Pound Erases Drop as Data Provides Respite From `Brexit' Woes

  • Sterling rebounds from two-week low versus U.S. dollar
  • U.K. wage growth excluding bonus unnexpectedly rises

The pound erased a decline against the euro as U.K. wage data that was better than economists forecast provided respite for investors concerned about a possible British exit from the European Union.

Sterling rebounded from a two-week low against the dollar after data showed pay excluding bonuses rose 2 percent in the three months through December from a year earlier compared with 1.9 percent in the quarter through November. The median forecast in a Bloomberg survey of economists was for a reading of 1.8 percent. BOE officials have highlighted that wage growth is key to reaching their target of 2 percent inflation. Unemployment held at a decade-year low of 5.1 percent in the fourth quarter.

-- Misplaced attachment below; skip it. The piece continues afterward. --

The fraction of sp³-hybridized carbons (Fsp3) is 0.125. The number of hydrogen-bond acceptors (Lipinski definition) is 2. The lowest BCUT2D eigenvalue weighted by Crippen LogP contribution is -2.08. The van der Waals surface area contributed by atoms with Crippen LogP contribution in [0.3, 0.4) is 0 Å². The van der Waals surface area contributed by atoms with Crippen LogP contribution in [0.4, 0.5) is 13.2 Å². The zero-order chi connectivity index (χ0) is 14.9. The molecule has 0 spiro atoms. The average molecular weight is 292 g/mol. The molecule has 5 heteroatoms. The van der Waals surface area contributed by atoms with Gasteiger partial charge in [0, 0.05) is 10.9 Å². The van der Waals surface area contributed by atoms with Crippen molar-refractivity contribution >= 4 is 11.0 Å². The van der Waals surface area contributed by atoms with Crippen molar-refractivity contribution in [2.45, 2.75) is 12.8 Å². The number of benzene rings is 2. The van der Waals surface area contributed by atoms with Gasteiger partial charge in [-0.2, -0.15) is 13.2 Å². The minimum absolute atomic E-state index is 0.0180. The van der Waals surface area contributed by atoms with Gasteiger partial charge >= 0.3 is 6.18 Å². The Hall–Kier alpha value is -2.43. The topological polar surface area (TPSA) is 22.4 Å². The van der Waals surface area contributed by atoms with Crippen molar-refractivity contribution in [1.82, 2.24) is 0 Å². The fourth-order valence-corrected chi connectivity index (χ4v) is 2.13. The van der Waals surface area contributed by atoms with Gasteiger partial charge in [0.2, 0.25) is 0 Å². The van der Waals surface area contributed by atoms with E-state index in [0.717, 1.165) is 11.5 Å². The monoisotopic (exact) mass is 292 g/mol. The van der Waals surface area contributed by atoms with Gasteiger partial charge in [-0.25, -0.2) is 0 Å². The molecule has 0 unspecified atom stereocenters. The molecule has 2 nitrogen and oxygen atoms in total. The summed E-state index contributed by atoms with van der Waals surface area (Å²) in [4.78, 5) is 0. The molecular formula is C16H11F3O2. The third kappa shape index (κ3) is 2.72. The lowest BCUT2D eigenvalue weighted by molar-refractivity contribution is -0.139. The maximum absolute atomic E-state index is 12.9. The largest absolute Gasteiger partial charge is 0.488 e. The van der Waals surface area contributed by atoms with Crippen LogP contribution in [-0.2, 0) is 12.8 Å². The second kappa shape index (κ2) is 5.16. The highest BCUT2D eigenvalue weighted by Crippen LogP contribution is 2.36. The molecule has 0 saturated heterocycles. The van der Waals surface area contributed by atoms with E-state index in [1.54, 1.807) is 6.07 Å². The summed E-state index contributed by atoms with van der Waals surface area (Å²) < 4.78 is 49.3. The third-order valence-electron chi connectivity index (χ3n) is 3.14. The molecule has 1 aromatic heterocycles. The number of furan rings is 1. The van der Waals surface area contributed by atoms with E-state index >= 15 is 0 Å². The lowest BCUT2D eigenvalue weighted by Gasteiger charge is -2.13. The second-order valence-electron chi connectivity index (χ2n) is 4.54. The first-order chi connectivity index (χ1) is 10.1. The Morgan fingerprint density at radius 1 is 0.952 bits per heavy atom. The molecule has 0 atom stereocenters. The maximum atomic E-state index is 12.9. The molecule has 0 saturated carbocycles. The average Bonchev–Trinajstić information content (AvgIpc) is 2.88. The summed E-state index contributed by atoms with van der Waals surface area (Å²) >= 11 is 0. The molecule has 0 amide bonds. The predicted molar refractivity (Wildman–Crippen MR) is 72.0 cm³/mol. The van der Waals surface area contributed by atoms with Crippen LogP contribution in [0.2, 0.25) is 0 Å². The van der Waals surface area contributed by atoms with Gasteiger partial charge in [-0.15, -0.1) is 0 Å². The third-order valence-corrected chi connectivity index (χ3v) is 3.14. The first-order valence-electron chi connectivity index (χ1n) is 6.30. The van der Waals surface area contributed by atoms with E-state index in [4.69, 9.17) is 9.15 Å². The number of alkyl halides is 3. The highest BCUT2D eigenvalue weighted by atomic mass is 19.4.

Even so, gains in the U.K. currency were subdued as Prime Minister David Cameron prepares for negotiations on the terms of Britain’s membership of the EU. The outcome of the talks in Brussels this week is set to determine the timing of the government’s referendum on whether to remain in the trading bloc.

“These data were sufficient to suggest to the market that there’s a lot of bad news priced in to the pound,” said Jane Foley, a senior currency strategist at Rabobank International in London. “It’s ripe for some profit-taking because the selloff in sterling is quite extended. That said, in the weeks ahead politics is the main item.”

The pound was little changed at 77.89 pence per euro as of 11:14 a.m. London time, after earlier weakening as much as 0.7 percent. Sterling was at $1.4295, after earlier falling to $1.4245, the least since Feb. 1.

U.K. 10-year government bonds fell for a fourth day, with the yield rising one basis point, or 0.01 percentage point, to 1.45 percent. The 2 percent gilt due in September 2025 declined 0.12, or 1.20 pounds per 1,000-pound face amount, to 104.86.

The U.K. sold 2.75 billion pounds of gilts due in 2026 at yield of 1.59 percent at an auction Wednesday. That’s the lowest yield on record for a sale of 10-year gilts.

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